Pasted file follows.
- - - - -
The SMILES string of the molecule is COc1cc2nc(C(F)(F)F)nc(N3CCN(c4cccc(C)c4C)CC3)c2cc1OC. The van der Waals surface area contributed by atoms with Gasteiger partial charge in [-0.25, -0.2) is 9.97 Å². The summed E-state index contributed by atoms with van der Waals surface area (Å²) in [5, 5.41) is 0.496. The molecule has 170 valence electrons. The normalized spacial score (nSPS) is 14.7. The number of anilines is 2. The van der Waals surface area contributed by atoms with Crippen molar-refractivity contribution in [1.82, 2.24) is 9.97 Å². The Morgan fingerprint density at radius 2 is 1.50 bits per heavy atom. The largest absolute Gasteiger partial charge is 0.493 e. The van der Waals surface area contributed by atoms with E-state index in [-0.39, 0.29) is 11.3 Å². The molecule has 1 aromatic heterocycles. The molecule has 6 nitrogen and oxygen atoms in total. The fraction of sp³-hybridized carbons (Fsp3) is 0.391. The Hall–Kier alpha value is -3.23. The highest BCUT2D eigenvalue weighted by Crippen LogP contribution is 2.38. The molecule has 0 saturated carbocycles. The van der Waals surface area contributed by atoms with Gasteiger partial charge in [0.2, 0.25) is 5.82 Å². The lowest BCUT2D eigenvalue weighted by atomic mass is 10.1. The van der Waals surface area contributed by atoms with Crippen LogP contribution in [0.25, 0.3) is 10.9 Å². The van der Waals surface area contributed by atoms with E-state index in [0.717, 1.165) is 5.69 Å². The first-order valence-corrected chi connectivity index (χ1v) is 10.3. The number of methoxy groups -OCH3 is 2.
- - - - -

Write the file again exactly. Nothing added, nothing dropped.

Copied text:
The SMILES string of the molecule is COc1cc2nc(C(F)(F)F)nc(N3CCN(c4cccc(C)c4C)CC3)c2cc1OC. The van der Waals surface area contributed by atoms with Gasteiger partial charge in [-0.25, -0.2) is 9.97 Å². The summed E-state index contributed by atoms with van der Waals surface area (Å²) in [5, 5.41) is 0.496. The molecule has 170 valence electrons. The normalized spacial score (nSPS) is 14.7. The number of anilines is 2. The van der Waals surface area contributed by atoms with Crippen molar-refractivity contribution in [1.82, 2.24) is 9.97 Å². The Morgan fingerprint density at radius 2 is 1.50 bits per heavy atom. The largest absolute Gasteiger partial charge is 0.493 e. The van der Waals surface area contributed by atoms with E-state index in [-0.39, 0.29) is 11.3 Å². The molecule has 1 aromatic heterocycles. The molecule has 6 nitrogen and oxygen atoms in total. The fraction of sp³-hybridized carbons (Fsp3) is 0.391. The Hall–Kier alpha value is -3.23. The highest BCUT2D eigenvalue weighted by Crippen LogP contribution is 2.38. The molecule has 0 saturated carbocycles. The van der Waals surface area contributed by atoms with Gasteiger partial charge in [0.2, 0.25) is 5.82 Å². The lowest BCUT2D eigenvalue weighted by atomic mass is 10.1. The van der Waals surface area contributed by atoms with Crippen LogP contribution in [0.25, 0.3) is 10.9 Å². The van der Waals surface area contributed by atoms with E-state index in [0.717, 1.165) is 5.69 Å². The first-order valence-corrected chi connectivity index (χ1v) is 10.3. The number of methoxy groups -OCH3 is 2.